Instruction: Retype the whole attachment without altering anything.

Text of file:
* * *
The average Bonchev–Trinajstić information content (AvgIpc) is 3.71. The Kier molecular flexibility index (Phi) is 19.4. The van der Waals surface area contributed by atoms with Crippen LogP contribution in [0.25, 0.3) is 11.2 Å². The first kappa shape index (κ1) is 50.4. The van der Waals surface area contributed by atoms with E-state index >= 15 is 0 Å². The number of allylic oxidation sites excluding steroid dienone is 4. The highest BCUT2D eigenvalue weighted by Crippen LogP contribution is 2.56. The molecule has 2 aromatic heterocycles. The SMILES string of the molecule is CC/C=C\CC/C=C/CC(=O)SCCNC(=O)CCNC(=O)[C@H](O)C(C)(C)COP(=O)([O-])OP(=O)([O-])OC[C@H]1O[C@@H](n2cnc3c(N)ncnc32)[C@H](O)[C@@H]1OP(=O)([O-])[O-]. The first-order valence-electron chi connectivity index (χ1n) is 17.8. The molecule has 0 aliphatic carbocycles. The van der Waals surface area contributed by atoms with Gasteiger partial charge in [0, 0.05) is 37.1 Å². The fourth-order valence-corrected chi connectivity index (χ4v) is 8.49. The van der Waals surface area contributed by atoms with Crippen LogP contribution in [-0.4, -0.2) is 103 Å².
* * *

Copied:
The average Bonchev–Trinajstić information content (AvgIpc) is 3.71. The Kier molecular flexibility index (Phi) is 19.4. The van der Waals surface area contributed by atoms with Crippen LogP contribution in [0.25, 0.3) is 11.2 Å². The first kappa shape index (κ1) is 50.4. The van der Waals surface area contributed by atoms with E-state index >= 15 is 0 Å². The number of allylic oxidation sites excluding steroid dienone is 4. The highest BCUT2D eigenvalue weighted by Crippen LogP contribution is 2.56. The molecule has 2 aromatic heterocycles. The SMILES string of the molecule is CC/C=C\CC/C=C/CC(=O)SCCNC(=O)CCNC(=O)[C@H](O)C(C)(C)COP(=O)([O-])OP(=O)([O-])OC[C@H]1O[C@@H](n2cnc3c(N)ncnc32)[C@H](O)[C@@H]1OP(=O)([O-])[O-]. The first-order valence-electron chi connectivity index (χ1n) is 17.8. The molecule has 0 aliphatic carbocycles. The van der Waals surface area contributed by atoms with Gasteiger partial charge in [0, 0.05) is 37.1 Å². The fourth-order valence-corrected chi connectivity index (χ4v) is 8.49. The van der Waals surface area contributed by atoms with Crippen LogP contribution in [-0.4, -0.2) is 103 Å².